Basic income in practice

To date, multiple countries (e.g. Finland, Kenya, Canada) are proceeding to administer pilot projects to test whether a basic income guarantee makes good on its promise of economic liberation, positive productivity, and the restoration of dignity.

A non-profit organization, GiveDirectly, has supported the basic income model through their direct cash-transfers to Kenyan citizens. Their operating model finds Kenyan’s who live in extreme poverty, conducts audits to ensure non-fraudulent transactions, and then directly transfers crowd-sourced funding to those in need. Due to the stratified selection of their funding model, it is not an unconditional grant for all Kenyans. Nevertheless, it targets those in extreme poverty with the purpose of providing basic monetary provisions to enable individual and household development. Their experiment in basic income has been so far successful, with evidence suggesting positive impact on well-being and consumption.

One of the first genuine cases of basic income provisions tookplace in the small Manitoba city of Dauphin between 1974-1979. During the experiment, an annual guaranteed income, called a mincome (minimum income) was granted to adults and teenagers alike. Looking back on the aftermath of Dauphin, Professor Evelyn Forget’s research shows that mincome did not establish a socio-economic utopia, though it positively impacted the health and economic prosperity of many, with minimal negative impact on the labour force and productivity. For those who received the income supplement, hospital visits were reduced. Moreover, those who opted out of the work force were, for the most part, single mothers and teenagers, choosing to stay home to provide care for their families. Forget’s finding reveals that a guaranteed basic income can lift the burden of having to find affordable childcare during working hours. For many, this can also mean finally finding meaning to the words “work-life balance”.

Potential Pilots in Quebec and the RoC

More recently, the Liberal government under Justin Trudeau has prioritized Resolution 100: (Creating a Basic Annual Income to be Designed and Implemented for a Fair Economy). This policy resolution seeks to further research for basic income with the goal of policy implementation. For many Canadians now living at or below the poverty line, this resolution serves as a beacon of hope. As stated, an unconditional basic income guarantee allows people to regain what they lose with conventional means-tested welfare services: their sense of autonomy and dignity. The details regarding cost, implementation, and macro-economic impact are yet to be revealed, calling for extensive research efforts investigating the presumed socio-economic impacts of basic income grants in different provinces.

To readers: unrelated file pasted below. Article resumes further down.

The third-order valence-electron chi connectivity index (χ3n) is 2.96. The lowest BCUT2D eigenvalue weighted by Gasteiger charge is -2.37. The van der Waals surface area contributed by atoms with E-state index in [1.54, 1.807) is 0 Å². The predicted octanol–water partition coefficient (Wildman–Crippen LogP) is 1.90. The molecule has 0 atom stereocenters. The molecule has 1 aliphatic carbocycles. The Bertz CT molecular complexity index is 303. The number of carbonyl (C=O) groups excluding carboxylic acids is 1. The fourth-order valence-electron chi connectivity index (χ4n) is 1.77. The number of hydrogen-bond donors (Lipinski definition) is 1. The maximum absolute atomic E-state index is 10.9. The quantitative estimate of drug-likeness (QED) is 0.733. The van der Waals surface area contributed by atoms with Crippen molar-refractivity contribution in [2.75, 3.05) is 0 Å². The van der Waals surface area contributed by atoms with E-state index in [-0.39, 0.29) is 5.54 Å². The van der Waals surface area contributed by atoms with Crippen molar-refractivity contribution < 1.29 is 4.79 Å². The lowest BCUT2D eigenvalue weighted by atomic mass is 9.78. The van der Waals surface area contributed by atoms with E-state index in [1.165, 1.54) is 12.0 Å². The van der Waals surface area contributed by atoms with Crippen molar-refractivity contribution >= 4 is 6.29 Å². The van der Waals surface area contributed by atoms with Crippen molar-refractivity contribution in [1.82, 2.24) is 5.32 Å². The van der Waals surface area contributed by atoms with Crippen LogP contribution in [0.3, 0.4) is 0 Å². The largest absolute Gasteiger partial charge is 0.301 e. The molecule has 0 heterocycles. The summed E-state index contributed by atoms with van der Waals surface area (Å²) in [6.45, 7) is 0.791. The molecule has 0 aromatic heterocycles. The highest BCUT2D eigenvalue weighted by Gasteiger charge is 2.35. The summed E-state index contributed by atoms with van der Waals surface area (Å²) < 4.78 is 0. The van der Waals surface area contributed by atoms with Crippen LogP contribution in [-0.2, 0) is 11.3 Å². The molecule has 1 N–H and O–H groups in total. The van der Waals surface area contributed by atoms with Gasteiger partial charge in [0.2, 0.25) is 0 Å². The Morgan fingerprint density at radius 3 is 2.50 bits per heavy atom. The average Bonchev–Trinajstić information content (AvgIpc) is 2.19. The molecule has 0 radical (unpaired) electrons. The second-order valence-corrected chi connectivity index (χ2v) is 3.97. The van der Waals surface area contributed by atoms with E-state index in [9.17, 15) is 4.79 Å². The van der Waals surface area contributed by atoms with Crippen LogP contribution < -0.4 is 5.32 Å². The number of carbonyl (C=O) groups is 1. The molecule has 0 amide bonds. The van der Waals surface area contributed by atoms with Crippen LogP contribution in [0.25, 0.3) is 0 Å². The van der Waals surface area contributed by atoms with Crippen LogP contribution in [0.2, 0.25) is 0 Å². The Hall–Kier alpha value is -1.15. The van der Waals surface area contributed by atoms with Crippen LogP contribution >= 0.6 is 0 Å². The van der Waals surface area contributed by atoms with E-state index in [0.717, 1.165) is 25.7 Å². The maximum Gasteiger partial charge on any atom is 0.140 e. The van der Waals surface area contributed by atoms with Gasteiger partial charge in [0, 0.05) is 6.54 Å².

In early 2016, Quebec Premier Philippe Couillard expressed his government’s intent on researching (and conceivably implementing) a basic income program in Quebec. Implementation can mean the elimination of its many social services into one simplified program, free from bureaucratic burdens and red tape. While this is arguably welcome, it also means that BI advocates will surely encounter resistance from the bureaucratic class. This setback notwithstanding, the BI program does not have to be a complete substitute for existing welfare services. It can actually act as a supplement to present programs. Although it does not eliminate the stigmatization of means-tested programs, it does provide additional relief for low-income earners.

Thus far it is clear that basic income has gained traction on government policy agendas and visibility as an alternative form of distributive justice for the general public. Although the policy impacts of basic income grants are few (but positive nonetheless), its steady introduction into the mainstream can further incite those sympathetic to the idea (and perhaps those who impulsively detract from it) to embrace a promising policy that can combat the advent of poverty and rising inequality.